Monday, May 15, 2006

Now everything is a nail

Diffs are something that I used only a couple times before starting at Microsoft, and now I use them each and day at work, and keep finding other uses for them in my home life. A diff of two files is essentially a composite view that shows what is different between two files. It's commonly used between an earlier version and the current version of a file.

The common usage scenario for a diff is this: say you have a file that contains the code for a class in your program. Something about that file changed since last Monday. What changed? Call up a diff between the current version and the version that existed last Monday. (Since you have access to a source control system, you have access to every version of every file in the product.) Now you know exactly what changed. A line toward the bottom was removed, so it's highlighted. An entire new method was added, so it's highlighted. Also, a couple lines were commented out, and a couple were reordered. You can easily tell what changed last week. It turns out that that one of those lines that was commented out is the problem—it should have been the line above.

Here's a screenshot that should illustrate things to the unfamiliar.

I knew diffs existed many years ago, but having rarely used them, problems that can easily be solved by them were usually solved in a less efficient way. The most recent time that I used them at home was when I was tweaking Oblivion's settings for better performance. I made a backup copy of my configuration file, and then edited the real one. One of the settings I used made the graphics look pretty terrible, and I didn't remember which one. So, I called up a diff between the backup copy and the live file, and saw exactly what I had changed. It took a couple seconds. In the past, I would have made a backup copy, and then kept a separate file listing everything I changed, hoping that I remembered to update the list.

When all you have is a hammer, everything looks like a nail. But, some of the things that I thought were screws before really were nails all along. I just forgot I had a hammer.

One of the diff tools that I use is the free and open-source WinMerge. (At work I mostly use two unreleased internal tools that have more features.)

7 comments:

Steven said...

I started using diffs last summer about the same time I started using Subversion to keep backups of my code. Diffs are damn handy.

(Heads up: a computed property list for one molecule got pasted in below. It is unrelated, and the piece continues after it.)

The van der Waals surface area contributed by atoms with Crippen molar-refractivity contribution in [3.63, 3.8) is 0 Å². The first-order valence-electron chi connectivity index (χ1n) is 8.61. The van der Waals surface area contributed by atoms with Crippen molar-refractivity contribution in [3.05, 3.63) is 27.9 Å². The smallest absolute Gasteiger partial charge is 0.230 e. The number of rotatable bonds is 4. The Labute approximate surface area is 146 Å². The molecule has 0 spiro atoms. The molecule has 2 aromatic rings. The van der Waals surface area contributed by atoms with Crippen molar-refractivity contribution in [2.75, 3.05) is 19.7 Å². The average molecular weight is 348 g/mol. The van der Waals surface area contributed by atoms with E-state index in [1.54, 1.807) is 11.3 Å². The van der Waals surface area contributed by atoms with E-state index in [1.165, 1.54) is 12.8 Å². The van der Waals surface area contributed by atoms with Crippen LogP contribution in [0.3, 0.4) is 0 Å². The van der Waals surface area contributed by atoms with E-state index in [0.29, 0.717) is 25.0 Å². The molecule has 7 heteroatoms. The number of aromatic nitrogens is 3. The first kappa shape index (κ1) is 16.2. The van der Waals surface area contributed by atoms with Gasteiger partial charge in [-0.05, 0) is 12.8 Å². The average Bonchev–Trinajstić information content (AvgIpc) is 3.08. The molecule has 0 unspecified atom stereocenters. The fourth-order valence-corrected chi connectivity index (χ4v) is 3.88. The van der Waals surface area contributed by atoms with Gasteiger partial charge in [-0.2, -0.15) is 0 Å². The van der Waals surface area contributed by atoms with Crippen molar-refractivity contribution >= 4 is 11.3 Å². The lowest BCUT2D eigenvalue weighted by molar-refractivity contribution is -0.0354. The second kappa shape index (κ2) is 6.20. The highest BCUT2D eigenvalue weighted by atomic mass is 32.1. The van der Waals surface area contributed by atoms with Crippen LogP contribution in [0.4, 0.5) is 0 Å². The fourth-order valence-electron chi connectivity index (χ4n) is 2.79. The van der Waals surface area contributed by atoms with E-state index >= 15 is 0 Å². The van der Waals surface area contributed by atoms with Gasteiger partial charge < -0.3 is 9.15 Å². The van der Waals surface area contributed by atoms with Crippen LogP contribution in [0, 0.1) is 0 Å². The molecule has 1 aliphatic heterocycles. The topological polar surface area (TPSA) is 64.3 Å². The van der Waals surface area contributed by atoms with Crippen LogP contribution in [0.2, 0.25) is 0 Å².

I haven't ever used it for anything non-codish, such as an Oblivion config file (which makes me smile). I don't think it has ever occured to me to use it for such a task, but now I'll remember it exists.

I don't know if you can download Subverion's diff program without the full client, but it is definately softer on the eyes than WinMerge. TortoiseMerge also has a sidebar on the left that represents the whole document with colors indicating changes, additions, and deletions so that you can just go straight to them.

http://tortoisesvn.tigris.org/

ianonymous said...

Most people start using diffs about the same time the exit software developer pre-pubescence.

Welcome to manhood gentlemen.

Travis said...

Yes. They're pretty useless for code in your own little personal projects because you're the only one working on them. But, they can be useful for other things besides code (the point of the post—many readers are not software developers and may never otherwise learn of diffs), and when you're working with code that someone else wrote or changed.

ianonymous said...

but Spomey, I thought you were a software developer (I know, VB probably doesn't count), and so my comment was more out of utter shock that you so recently discovered the usefulness of diff.

Its applicability in other areas is implicit ... or at least, it should be for anyone who has used it.

Travis said...

That was the point that I was trying to get across. I had used diffs in the past. Not very often, but a few times. But I had forgotten they existed by the time I started working at Microsoft. Their non-coding uses indeed appear only sporadically, as handy as a diff may be when they appear.

I forget things like that all the time. I forgot until recently that Remote Desktop can be set up to map the client machine's drives to drives on the server. I never remember that Windows+D immediately hides all of your windows. I forget that I own a Sidewinder Strategic Commander, a strange peripheral Microsoft designed for strategy games. I forget that Visual Studio has a call browser to show you which functions call which other functions.

Now I'm sure I'll never forget about diffs, because I use them all the time. But, it's easy to forget about tools you haven't used much. And, there are certainly readers of this blog who had never heard of them before.

Luke said...

Yes, diffs are quite useful. Right now, I am having new developers send me diffs and I just ok them before they get committed. That way, its an instant code review, but only of what changed, and you avoid an extraordinary amount of bugs that way.

Travis said...

And that would be the quintessential primary usage of a diff. :)